(Cover photo: Helen Fowler [Sr Kylie's mother], Fr Junjun PP, Sr Kylie Fowler)

Hello everybody, Fr. Adi invited me to write a short reflection about my recent visit to Australia, my vocation and a little bit about my consecrated family.

About my visit

I was blessed to make a visit to my home town of Bendigo and the parishes of Shepparton and Wodonga between the 26th of December and the 9th of January 2023. This was my second time home in the last four years. Prior to these visits, as a result of entering into consecrated life in Italy, during the year 2000, I had not returned to Bendigo for 19 years. For this reason, during my “recent visits” I was deeply moved to find myself emerged in my natural social and cultural environment, where I was able to connect with family, friends and our local Catholic communities. These simple experiences, founded in true Christian love, sharing, joy and liturgical celebration, provoked in me sentiments of gratitude and revived in me a deep sense of belonging. In reflecting upon this experience, I now understand that it is fruit of the Holy Spirit who according to God’s loving plan, creates in us, this deep connection with family, community and our wider culture. For this reason, I was touched by the joyful, generous and sincere welcome which was extended to me in the parish communities of Bendigo, Wodonga and Shepparton. I give thanks to our Lord for these little sanctuaries of Christian life, service, communion, love and friendship and thank the Priests, religious and lay people who welcomed me.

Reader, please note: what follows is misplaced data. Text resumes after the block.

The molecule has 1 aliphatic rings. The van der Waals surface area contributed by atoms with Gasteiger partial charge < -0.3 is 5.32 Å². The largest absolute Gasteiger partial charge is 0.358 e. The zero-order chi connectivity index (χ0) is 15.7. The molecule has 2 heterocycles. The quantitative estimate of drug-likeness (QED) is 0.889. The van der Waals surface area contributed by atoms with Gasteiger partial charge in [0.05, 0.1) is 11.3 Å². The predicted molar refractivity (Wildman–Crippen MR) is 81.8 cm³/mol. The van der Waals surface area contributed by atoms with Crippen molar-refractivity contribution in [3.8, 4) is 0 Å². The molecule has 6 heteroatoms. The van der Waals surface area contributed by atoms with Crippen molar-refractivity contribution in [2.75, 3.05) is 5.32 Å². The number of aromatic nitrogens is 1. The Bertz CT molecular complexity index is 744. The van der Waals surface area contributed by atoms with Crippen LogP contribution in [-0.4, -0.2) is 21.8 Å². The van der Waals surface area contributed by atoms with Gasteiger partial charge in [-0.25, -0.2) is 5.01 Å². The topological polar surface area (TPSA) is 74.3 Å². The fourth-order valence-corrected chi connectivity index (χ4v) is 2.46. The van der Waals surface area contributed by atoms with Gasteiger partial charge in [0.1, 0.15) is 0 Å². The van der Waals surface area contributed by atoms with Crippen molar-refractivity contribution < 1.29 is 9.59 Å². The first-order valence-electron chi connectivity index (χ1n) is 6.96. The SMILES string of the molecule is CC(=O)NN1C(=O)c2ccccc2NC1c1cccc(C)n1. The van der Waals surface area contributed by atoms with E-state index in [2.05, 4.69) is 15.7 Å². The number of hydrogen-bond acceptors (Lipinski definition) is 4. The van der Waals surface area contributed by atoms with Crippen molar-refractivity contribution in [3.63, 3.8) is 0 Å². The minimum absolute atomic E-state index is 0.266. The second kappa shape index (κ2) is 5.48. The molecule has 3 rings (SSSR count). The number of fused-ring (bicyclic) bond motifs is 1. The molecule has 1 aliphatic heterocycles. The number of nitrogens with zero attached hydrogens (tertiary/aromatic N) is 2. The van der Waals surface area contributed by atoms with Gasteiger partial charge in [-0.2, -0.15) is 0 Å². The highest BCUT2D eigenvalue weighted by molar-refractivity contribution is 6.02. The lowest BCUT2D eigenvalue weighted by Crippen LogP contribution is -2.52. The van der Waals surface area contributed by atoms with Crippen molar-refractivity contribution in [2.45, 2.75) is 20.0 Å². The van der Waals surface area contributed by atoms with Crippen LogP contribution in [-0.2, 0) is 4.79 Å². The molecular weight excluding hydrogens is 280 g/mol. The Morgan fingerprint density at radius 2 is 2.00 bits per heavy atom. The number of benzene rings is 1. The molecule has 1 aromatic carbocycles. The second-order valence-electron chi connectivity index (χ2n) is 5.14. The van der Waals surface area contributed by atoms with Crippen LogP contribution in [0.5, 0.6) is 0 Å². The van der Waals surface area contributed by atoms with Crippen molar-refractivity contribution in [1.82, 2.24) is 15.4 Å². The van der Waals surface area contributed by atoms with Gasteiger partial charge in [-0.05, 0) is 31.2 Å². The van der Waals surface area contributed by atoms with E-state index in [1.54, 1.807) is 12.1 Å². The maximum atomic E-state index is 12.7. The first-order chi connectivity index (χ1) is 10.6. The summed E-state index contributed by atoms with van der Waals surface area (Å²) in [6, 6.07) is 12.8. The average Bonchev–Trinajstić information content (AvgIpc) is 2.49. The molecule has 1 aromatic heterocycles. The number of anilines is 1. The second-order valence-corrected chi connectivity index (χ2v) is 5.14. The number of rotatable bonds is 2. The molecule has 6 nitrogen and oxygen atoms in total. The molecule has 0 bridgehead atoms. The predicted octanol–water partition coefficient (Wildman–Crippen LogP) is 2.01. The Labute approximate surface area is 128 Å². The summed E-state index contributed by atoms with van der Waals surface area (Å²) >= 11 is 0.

It was also very special, for me to see and live amongst the Australian bush and country side, to hear sounds of birds which are distinctively Australian and be embraced by the vast and powerful silence of our land.

Morning tea with Sister Kylie
Morning tea with Sister Kylie

My Vocation